Flies on meth burn through sugar | Science News

SUPPORT SCIENCE NEWS

Help us keep you informed.

Real Science. Real News.


News

Flies on meth burn through sugar

Cellular effects may explain why addicts often have a sweet tooth

By
5:56pm, April 20, 2011

A famous antidrug ad compares the brain on drugs to a frying egg. Now, a new study gives a broad look at how methamphetamine might scramble the entire body.

In one of the broadest surveys yet, U.S. researchers have illustrated the many genetic and cellular impacts of meth exposure in fruit flies. In addition to likely wreaking havoc on muscles and sperm, the drug seems to kick fly sugar metabolism into overdrive, the group reports online April 20 in PLoS ONE.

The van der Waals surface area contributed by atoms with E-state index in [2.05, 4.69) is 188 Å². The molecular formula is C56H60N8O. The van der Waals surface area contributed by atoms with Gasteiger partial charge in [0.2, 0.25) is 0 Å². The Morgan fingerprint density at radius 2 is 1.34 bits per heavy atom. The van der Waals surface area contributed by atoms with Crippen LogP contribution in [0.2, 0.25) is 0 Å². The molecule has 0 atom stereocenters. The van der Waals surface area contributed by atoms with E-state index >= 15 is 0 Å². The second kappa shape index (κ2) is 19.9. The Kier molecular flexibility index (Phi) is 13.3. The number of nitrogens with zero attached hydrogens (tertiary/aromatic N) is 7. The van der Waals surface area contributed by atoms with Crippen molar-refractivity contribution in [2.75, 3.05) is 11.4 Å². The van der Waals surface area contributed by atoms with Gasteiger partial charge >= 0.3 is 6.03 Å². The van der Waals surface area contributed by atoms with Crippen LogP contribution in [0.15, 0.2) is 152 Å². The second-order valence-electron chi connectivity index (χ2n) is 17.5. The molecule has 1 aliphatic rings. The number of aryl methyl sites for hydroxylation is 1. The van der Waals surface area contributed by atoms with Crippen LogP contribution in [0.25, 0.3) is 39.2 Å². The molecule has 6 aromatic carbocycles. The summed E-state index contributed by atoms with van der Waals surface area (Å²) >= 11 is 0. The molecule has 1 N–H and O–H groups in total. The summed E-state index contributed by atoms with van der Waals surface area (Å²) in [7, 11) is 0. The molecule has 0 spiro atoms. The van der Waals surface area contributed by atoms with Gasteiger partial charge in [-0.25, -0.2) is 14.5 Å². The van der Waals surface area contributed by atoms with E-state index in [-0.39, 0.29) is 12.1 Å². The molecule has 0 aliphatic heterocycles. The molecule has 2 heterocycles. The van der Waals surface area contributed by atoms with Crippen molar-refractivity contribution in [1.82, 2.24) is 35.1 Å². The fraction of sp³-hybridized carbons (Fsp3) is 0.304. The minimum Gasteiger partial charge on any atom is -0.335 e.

“One tends to think of methamphetamine as being a drug of abuse largely for fairly advanced organisms,” says Desmond Smith, a geneticist at UCLA who was not involved in this study. “It was quite nifty to try and look at what’s happening in the humble fly.”

Though flies and people are very different beasts, meth appears to tweak some of the same basic biochemical networks in both, says Barry Pittendrigh, a coauthor of the new report. And while the fruit fly Dros

This article is only available to Science News subscribers. Already a subscriber? Log in now. Or subscribe today for full access.

Get Science News headlines by e-mail.

More from Science News

From the Nature Index Paid Content